Good morning from Augusta, where the holding pattern until Thursday’s meeting of the Legislature continues.
Chatter in the halls is still dominated by the ongoing dispute over more than 70 bills languishing on Gov. Paul LePage’s desk — legislation that Democrats say have now become law, but LePage says have not.
The issue seems destined for the Maine Supreme Judicial Court. LePage indicated yesterday that he may not seek the court’s opinion until January. The focus has been on LePage, but the Legislature is also allowed to seek such an opinion. However, in interviews yesterday, Democrats would not say they’d do it.
That means the fundamental government question of whether a bill has become law could stay unanswered for months. It’s not a purely academic question, either: Some of the bills in question are emergency legislation, meaning that if they are law, the governor should already be enforcing them — something he’s said he won’t do. The rest will take effect 90 days after the Legislature adjourns, a date that’s on track to come well before January.
Until then, the rest of us will have to wait and see. We’ll be watching. — Mario Moretto, BDN.
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Pingree, King welcome Obama’s nuclear deterrent deal with Iran
Earlier this morning, President Barack Obama announced that more than a decade of negotiations had finally borne fruit as a six-nation coalition led by the United States reached a nuclear deal with Iran.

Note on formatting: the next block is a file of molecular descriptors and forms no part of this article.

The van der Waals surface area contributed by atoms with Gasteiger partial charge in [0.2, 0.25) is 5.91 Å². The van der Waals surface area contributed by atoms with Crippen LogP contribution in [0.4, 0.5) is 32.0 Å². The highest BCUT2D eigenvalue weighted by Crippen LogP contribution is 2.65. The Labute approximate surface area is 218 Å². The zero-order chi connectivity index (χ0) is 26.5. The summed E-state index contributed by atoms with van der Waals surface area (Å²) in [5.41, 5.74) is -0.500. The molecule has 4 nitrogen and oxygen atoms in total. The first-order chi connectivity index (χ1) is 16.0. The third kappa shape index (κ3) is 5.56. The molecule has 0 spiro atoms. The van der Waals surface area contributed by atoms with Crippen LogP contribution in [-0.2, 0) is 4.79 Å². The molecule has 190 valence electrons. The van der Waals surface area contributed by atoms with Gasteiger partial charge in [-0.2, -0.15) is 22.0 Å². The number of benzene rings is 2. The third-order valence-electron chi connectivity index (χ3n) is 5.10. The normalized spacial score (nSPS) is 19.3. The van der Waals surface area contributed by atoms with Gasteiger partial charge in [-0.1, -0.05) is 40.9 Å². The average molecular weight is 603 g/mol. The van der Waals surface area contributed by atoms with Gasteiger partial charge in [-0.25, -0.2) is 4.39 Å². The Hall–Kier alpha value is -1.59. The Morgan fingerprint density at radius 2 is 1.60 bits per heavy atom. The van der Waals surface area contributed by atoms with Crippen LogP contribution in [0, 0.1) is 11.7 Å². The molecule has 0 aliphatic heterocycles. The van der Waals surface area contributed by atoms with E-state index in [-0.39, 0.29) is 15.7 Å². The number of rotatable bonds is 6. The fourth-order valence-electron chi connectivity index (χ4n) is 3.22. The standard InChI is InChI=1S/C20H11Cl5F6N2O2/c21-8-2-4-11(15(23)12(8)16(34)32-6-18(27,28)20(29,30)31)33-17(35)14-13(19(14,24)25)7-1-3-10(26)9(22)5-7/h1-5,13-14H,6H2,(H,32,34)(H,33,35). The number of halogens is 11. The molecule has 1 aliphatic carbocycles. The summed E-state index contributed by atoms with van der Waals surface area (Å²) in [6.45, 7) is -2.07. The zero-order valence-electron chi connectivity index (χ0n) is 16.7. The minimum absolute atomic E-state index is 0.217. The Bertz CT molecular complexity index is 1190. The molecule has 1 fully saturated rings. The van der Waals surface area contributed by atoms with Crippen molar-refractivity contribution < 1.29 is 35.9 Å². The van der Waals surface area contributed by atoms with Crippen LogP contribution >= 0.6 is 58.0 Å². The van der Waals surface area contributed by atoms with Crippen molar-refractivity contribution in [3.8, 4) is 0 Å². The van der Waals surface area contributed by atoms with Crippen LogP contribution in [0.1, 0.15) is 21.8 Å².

Under the deal, sanctions imposed by the U.S., European Union and United Nations will be lifted in return for Iran agreeing long-term curbs on a nuclear program that the West has suspected was aimed at creating a nuclear bomb.
Both Obama and his Iranian counterpart, Hassan Rouhani, face criticism at home from more hawkish opponents who are distrustful of deals with Iran or the U.S. respectively.
Congress has pledged to examine the details of the deal (you can read its full text here) and many Republicans are pushing for a vote to block the deal entirely. Obama has pledged to veto any legislation that would prevent the deal from being enforced.
For now, two members of Maine’s Congressional delegation offered a calm but welcoming response to the announced deal.